26 F.3d 131
Charles L. LINDNER; Michael Dooner, Plaintiffs-Appellants,
COUNTY OF LOS ANGELES, Defendant-Appellee.
United States Court of Appeals, Ninth Circuit.
Submitted May 3, 1994.*
Decided May 27, 1994.
NOTICE: Ninth Circuit Rule 36-3 provides that dispositions other than opinions or orders designated for publication are not precedential and should not be cited except when relevant under the doctrines of law of the case, res judicata, or collateral estoppel.
Before: BROWNING, and FLETCHER, Circuit Judges, and FITZGERALD, District Judge**.
The district court erred in concluding this action was moot. Enactment of legislation during the course of litigation will moot the controversy only if it provides the plaintiff with all relief he could obtain from a favorable court ruling. DeFunis v. Odegaard, 416 U.S. 312, 319-20 (1974); Sannon v. U.S., 631 F.2d 1247, 1250 (5th Cir.1980); Valdez v. Applegate, 616 F.2d 570, 571-72 (10th Cir.1980). The requirement of the 1990 implementing regulations that public entities make any necessary non-structural changes in facilities immediately and complete any necessary structural changes "as expeditiously as possible," but in any event no later than January 26, 1995, 28 C.F.R. Sec. 35.150(c) (1993), and the steps already taken by the County toward compliance with that requirement do not give Plaintiffs as much relief as they could have obtained through an injunction ordering compliance with the 1973 Act. If the County was in violation of the 1973 Act's requirements at the time the action was filed, the district court was empowered to issue an injunction that 1) ordered compliance with the 1973 Act within an appropriate period--either shorter or longer than the three years prescribed in the 1990 Act and 2) subjected the County to contempt of court for noncompliance. In contrast, the 1990 Act simply sets a three-year ceiling for compliance with its provisions and does not, without more, subject the County to contempt of court.
Sannon and Valdez are consistent with this analysis. In Sannon, a challenge to an Immigration and Naturalization Service order denying plaintiffs entry into the United States on the ground that the immigration judge improperly limited the scope of the exclusion hearing was found moot because a regulation adopted after the action was filed entitled plaintiffs to exactly the type of hearing they sought, thus settling the controversy that gave rise to the action. 631 F.2d at 1250. In Valdez, the statute passed during the litigation did not moot the action because it did not address questions raised in the complaint. 616 F.2d at 572. The district court's observation that an injunction requiring compliance in less than three years would be "impractical and unenforceable" indicates that it might find a shorter timetable inappropriate under the circumstances of this case, but a shorter timetable would not be precluded as a matter of law if the court, after consideration of all the evidence, did find it to be appropriate. We therefore reverse the dismissal of the action and remand for further proceedings.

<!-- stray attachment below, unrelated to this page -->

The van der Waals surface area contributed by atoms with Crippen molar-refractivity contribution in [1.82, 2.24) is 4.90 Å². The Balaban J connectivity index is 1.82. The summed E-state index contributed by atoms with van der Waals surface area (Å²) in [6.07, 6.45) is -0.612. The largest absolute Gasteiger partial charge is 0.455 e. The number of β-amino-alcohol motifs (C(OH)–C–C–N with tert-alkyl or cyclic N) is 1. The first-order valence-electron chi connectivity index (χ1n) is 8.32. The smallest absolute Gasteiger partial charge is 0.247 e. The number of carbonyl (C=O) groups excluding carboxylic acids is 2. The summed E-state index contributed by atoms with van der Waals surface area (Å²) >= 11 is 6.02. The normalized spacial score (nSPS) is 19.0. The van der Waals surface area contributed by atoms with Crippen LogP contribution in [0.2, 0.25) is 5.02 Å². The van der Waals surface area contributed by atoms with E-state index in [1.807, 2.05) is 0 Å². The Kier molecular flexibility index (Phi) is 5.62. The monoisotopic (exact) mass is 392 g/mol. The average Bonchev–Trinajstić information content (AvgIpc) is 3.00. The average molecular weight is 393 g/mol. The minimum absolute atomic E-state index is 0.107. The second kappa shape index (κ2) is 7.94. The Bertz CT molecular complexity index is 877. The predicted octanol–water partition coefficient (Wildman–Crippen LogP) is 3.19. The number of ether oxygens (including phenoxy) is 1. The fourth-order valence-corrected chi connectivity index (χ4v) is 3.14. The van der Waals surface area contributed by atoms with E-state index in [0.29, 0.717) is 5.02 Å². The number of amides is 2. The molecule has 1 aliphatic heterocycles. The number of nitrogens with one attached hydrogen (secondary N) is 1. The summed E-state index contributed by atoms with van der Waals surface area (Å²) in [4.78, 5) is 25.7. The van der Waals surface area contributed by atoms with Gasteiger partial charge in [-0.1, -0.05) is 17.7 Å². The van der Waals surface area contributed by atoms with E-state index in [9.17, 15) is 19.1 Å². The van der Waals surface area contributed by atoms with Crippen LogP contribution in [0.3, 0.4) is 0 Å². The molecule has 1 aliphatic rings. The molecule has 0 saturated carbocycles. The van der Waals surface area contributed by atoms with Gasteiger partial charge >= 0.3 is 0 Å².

II. Attorney's Fees
Plaintiffs should direct their request for fees to the district court if they prevail on the merits of their claims. Sosa v. Hiraoka, 920 F.2d 1451, 1461 (9th Cir.1990) (award of attorney's fees premature where plaintiff prevails on appeal from district court's dismissal of civil rights claim but has not yet prevailed on merits of any claims).
REVERSED and REMANDED.
The panel finds this case appropriate for submission without oral argument pursuant to 9th Cir.R. 34-4 and Fed.R.App.P. 34(a)
Honorable James M. Fitzgerald, Senior Judge, United States District Court for the District of Alaska, sitting by designation
This disposition is not appropriate for publication and may not be cited to or for the courts of this circuit except as provided by 9th Cir.R. 36-3